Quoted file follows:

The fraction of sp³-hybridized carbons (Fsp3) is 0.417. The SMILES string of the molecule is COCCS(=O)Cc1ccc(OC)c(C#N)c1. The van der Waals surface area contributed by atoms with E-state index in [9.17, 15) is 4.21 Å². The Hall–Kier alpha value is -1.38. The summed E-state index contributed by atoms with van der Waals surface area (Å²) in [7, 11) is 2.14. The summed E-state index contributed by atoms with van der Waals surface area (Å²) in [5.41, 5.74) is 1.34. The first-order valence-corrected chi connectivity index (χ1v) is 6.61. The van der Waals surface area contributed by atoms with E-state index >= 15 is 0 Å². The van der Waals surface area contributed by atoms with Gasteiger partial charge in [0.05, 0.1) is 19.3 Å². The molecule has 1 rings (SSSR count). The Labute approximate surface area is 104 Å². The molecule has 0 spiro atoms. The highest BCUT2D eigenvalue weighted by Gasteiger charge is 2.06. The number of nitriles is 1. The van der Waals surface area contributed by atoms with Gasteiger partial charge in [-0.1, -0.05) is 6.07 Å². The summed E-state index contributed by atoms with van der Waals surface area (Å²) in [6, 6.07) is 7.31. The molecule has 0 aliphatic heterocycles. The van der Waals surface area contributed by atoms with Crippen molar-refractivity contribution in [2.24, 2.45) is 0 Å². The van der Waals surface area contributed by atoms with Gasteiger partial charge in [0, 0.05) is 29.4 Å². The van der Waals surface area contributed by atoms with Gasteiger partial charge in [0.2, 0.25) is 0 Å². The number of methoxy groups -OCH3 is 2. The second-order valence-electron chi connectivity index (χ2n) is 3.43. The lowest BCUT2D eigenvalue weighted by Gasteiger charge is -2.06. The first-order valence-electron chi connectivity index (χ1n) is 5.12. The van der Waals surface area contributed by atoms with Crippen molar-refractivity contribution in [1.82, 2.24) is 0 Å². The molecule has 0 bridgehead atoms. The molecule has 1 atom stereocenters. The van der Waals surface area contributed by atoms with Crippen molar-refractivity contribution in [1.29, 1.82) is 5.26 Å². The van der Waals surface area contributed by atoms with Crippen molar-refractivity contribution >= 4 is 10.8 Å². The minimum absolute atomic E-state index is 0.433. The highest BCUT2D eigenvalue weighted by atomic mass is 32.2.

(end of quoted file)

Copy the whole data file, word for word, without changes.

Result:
The fraction of sp³-hybridized carbons (Fsp3) is 0.417. The SMILES string of the molecule is COCCS(=O)Cc1ccc(OC)c(C#N)c1. The van der Waals surface area contributed by atoms with E-state index in [9.17, 15) is 4.21 Å². The Hall–Kier alpha value is -1.38. The summed E-state index contributed by atoms with van der Waals surface area (Å²) in [7, 11) is 2.14. The summed E-state index contributed by atoms with van der Waals surface area (Å²) in [5.41, 5.74) is 1.34. The first-order valence-corrected chi connectivity index (χ1v) is 6.61. The van der Waals surface area contributed by atoms with E-state index >= 15 is 0 Å². The van der Waals surface area contributed by atoms with Gasteiger partial charge in [0.05, 0.1) is 19.3 Å². The molecule has 1 rings (SSSR count). The Labute approximate surface area is 104 Å². The molecule has 0 spiro atoms. The highest BCUT2D eigenvalue weighted by Gasteiger charge is 2.06. The number of nitriles is 1. The van der Waals surface area contributed by atoms with Gasteiger partial charge in [-0.1, -0.05) is 6.07 Å². The summed E-state index contributed by atoms with van der Waals surface area (Å²) in [6, 6.07) is 7.31. The molecule has 0 aliphatic heterocycles. The van der Waals surface area contributed by atoms with Crippen molar-refractivity contribution in [2.24, 2.45) is 0 Å². The van der Waals surface area contributed by atoms with Gasteiger partial charge in [0, 0.05) is 29.4 Å². The van der Waals surface area contributed by atoms with Gasteiger partial charge in [0.2, 0.25) is 0 Å². The number of methoxy groups -OCH3 is 2. The second-order valence-electron chi connectivity index (χ2n) is 3.43. The lowest BCUT2D eigenvalue weighted by Gasteiger charge is -2.06. The first-order valence-electron chi connectivity index (χ1n) is 5.12. The van der Waals surface area contributed by atoms with Crippen molar-refractivity contribution in [1.82, 2.24) is 0 Å². The molecule has 0 bridgehead atoms. The molecule has 1 atom stereocenters. The van der Waals surface area contributed by atoms with Crippen molar-refractivity contribution in [1.29, 1.82) is 5.26 Å². The van der Waals surface area contributed by atoms with Crippen molar-refractivity contribution >= 4 is 10.8 Å². The minimum absolute atomic E-state index is 0.433. The highest BCUT2D eigenvalue weighted by atomic mass is 32.2.